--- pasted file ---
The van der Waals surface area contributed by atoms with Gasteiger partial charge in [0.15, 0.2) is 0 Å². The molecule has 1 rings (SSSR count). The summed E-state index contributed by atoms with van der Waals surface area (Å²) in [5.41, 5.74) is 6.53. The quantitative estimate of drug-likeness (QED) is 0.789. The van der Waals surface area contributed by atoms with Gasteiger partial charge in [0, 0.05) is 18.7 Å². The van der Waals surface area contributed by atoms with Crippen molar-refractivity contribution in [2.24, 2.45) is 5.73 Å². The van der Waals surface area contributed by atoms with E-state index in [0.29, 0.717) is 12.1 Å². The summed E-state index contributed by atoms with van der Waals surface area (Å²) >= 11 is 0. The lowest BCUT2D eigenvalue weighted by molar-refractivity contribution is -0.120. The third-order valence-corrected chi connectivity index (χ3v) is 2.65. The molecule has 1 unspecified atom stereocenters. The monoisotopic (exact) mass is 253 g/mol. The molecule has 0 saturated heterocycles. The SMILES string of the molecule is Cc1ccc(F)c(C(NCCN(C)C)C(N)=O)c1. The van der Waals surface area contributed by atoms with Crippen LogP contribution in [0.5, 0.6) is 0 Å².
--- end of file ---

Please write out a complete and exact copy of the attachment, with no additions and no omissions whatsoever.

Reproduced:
The van der Waals surface area contributed by atoms with Gasteiger partial charge in [0.15, 0.2) is 0 Å². The molecule has 1 rings (SSSR count). The summed E-state index contributed by atoms with van der Waals surface area (Å²) in [5.41, 5.74) is 6.53. The quantitative estimate of drug-likeness (QED) is 0.789. The van der Waals surface area contributed by atoms with Gasteiger partial charge in [0, 0.05) is 18.7 Å². The van der Waals surface area contributed by atoms with Crippen molar-refractivity contribution in [2.24, 2.45) is 5.73 Å². The van der Waals surface area contributed by atoms with E-state index in [0.29, 0.717) is 12.1 Å². The summed E-state index contributed by atoms with van der Waals surface area (Å²) >= 11 is 0. The lowest BCUT2D eigenvalue weighted by molar-refractivity contribution is -0.120. The third-order valence-corrected chi connectivity index (χ3v) is 2.65. The molecule has 1 unspecified atom stereocenters. The monoisotopic (exact) mass is 253 g/mol. The molecule has 0 saturated heterocycles. The SMILES string of the molecule is Cc1ccc(F)c(C(NCCN(C)C)C(N)=O)c1. The van der Waals surface area contributed by atoms with Crippen LogP contribution in [0.5, 0.6) is 0 Å².